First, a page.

COPYRIGHT CRIMINALS Screenings Demystify Hip-Hop Sampling

Posted on October 30, 2009

From our first event at the Saratoga Springs Public Library in Saratoga Springs, New York on October 3 to our last two events on October 29 in Charleston, South Carolina and Indiana, Pennsylvania we've thrilled audiences with live DJs, hip-hop dancers and fascinating panelists from musicians to lawyers. 

Co-producer of COPYRIGHT CRIMINALS Kembrew McLeod told us "I feel honored to be part of the Community Cinema program which has allowed the film to be seen far and wide by a diverse range of audiences. Plus, it’s free. Who doesn’t like free?" For more than 30 years, as hip-hop evolved from the urban streets of New York to its current status as a multibillion-dollar industry, hip-hop performers and producers have been reusing portions of previously recorded music in new, otherwise original compositions. But when lawyers and record companies got involved, what was once referred to as a “borrowed melody” became a “copyright infringement.” 

Through interviews with many of hip-hop music’s founding figures—like Public Enemy, De La Soul and Digital Underground—along with emerging artists such as audiovisual remixers Eclectic Method, COPYRIGHT CRIMINALS by Benjamin Franzen and Kembrew McLeod illuminates both sides of the debate, from traditional musicians who view sampling as pillaging to those who argue that the practice of borrowing is by no means new nor is it unique to hip-hop or even music: Think of Andy Warhol’s Campbell’s soup cans.

  rjd2 talks to audience members after screening on Twitpic

With OVER 50 free screening events from coast to coast audiences were able to sample the flavor of hip-hip and electronic music first-hand from some of the subjects featured in the film. The Philadelphia event featured worldwide DJ sensation based in Philly, RJD2 (RJ Krohn - pictured to the right, on the left). The photo is a TwitPic uploaded live from the event. Our event in Oakland welcomed DJ legend Jeff Chang. Local hip-hop radio DJs hosted events in St. Louis and Seattle. In Seattle, KUBE 93 FM DJ Hyphen who co-hosts “Sunday Night Sound Session” introduced the film. “Sunday Night Sound Session” airs every Sunday night at 10:45 PM. “J. Moore and I offer listeners the newest, dopest hip-hop from all around the country, including local music from our own backyard,” boasts DJ Hyphen. Tune in around the Puget Sound Region or online worldwide. DJ Hypen introduced COPYRIGHT CRIMINALS and left the audience with some things to think about while watching the film.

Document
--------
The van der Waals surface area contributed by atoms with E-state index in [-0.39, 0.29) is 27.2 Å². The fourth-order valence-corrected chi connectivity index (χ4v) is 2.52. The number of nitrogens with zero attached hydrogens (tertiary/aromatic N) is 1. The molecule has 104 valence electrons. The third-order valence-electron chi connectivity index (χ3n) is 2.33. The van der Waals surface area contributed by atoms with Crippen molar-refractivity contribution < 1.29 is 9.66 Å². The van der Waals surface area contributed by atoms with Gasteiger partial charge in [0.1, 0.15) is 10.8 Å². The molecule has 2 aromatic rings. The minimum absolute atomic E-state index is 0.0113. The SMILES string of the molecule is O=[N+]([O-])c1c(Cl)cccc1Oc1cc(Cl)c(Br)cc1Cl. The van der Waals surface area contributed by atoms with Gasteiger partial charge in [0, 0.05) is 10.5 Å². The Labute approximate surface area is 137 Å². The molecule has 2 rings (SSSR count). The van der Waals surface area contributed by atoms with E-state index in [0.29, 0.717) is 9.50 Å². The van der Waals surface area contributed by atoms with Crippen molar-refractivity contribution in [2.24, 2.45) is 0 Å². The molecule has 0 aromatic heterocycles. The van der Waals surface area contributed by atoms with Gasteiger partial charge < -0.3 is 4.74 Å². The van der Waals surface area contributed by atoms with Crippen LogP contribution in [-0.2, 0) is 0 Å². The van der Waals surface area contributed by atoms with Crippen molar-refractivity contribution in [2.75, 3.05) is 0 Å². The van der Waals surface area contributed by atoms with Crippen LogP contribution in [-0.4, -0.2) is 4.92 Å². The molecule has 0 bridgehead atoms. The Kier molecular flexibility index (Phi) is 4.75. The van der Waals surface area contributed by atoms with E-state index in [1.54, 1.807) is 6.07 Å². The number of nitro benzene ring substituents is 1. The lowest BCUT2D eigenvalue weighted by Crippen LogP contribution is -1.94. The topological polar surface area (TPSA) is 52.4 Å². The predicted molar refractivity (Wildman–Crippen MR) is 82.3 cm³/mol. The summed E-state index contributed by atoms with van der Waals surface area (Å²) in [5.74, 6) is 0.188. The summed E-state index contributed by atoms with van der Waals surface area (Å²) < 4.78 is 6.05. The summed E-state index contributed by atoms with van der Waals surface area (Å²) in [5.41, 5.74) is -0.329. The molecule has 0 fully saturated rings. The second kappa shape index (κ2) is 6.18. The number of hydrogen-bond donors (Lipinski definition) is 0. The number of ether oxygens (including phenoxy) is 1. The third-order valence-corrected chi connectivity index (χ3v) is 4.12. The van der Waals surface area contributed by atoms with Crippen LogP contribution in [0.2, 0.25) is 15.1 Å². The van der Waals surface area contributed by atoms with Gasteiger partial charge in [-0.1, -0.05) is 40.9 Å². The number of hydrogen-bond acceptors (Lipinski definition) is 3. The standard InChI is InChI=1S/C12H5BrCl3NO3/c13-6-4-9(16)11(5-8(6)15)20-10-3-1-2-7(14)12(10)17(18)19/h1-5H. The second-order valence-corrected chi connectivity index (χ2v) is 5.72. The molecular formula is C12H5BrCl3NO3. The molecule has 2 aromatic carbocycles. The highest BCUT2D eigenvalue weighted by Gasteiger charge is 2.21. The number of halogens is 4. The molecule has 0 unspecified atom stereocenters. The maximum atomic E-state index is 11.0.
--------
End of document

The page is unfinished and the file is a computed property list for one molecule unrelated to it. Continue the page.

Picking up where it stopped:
Read on for more video clips, photos, and community connections.

Our guest speaker at the Community Cinema event in Evanston, Illinois, was Northwestern University law professor Peter DiCola, who co-authored the forthcoming book Creative License: The Culture and Law of Digital Sampling with filmmaker Kembrew McLeod. We could not have asked for a better guest speaker when it comes to questions of copyright. DiCola was able to give in-depth answers that helped the audience understand legal issues in a clear and engaging manner. In St. Louis, DJ Alejan talks about how the film exposes the many layers and areas of sampling that have never previously been explored on film.

Throughout the month, Community Cinema partnered with Future of Music Coalition to present COPYRIGHT CRIMINALS. Future of Music Coalition encouraged discussions about sampling and more as part of their 8th Policy Summit in Washington DC in early October. Regional Outreach Coordinator Michon Boston explains, "Fair use is ... described for documentary makers, as follows:

Fair Use is the right, in some circumstances, to quote copyrighted material without asking permission or paying for it. It is a crucial feature of copyright law. In fact, it is what keeps copyright from being censorship. You can invoke fair use when the value to the public of what you are saying outweighs the cost to the private owner of the copyright.

- Source: “Documentary Filmmakers’ Statement of Best Practices in Fair Use” 

Boston continues during her chat with Kembrew McLeod, "When it came to fair use, he appeared cautious about their selection process for COPYRIGHT CRIMINALS." McLeod said, “We didn’t want to ruin it for people following us through the door.”

For the hundreds of people who attended our 60 free screening events for COPYRIGHT CRIMINALS nationwide, McLeod and Frazen busted the door open for musicians, artists, and others to explore the myriad aspects and themes of sampling, borrowing, mashing-up, and paying tribute. Holla! COPYRIGHT CRIMINALS airs nationally on the Emmy Award winning PBS series Independent Lens on Tuesday, January 19 at 10:00 PM (check local listings). 

Please join us in November for free preview screenings of the award winning paperfolding documentary BETWEEN THE FOLDS. Blurring the mysterious lines between art, science, sculpture and math, the film is an exhilarating adventure into origami, or paper folding, featuring works of art whose emotional expressiveness and engineering complexity defy logic.


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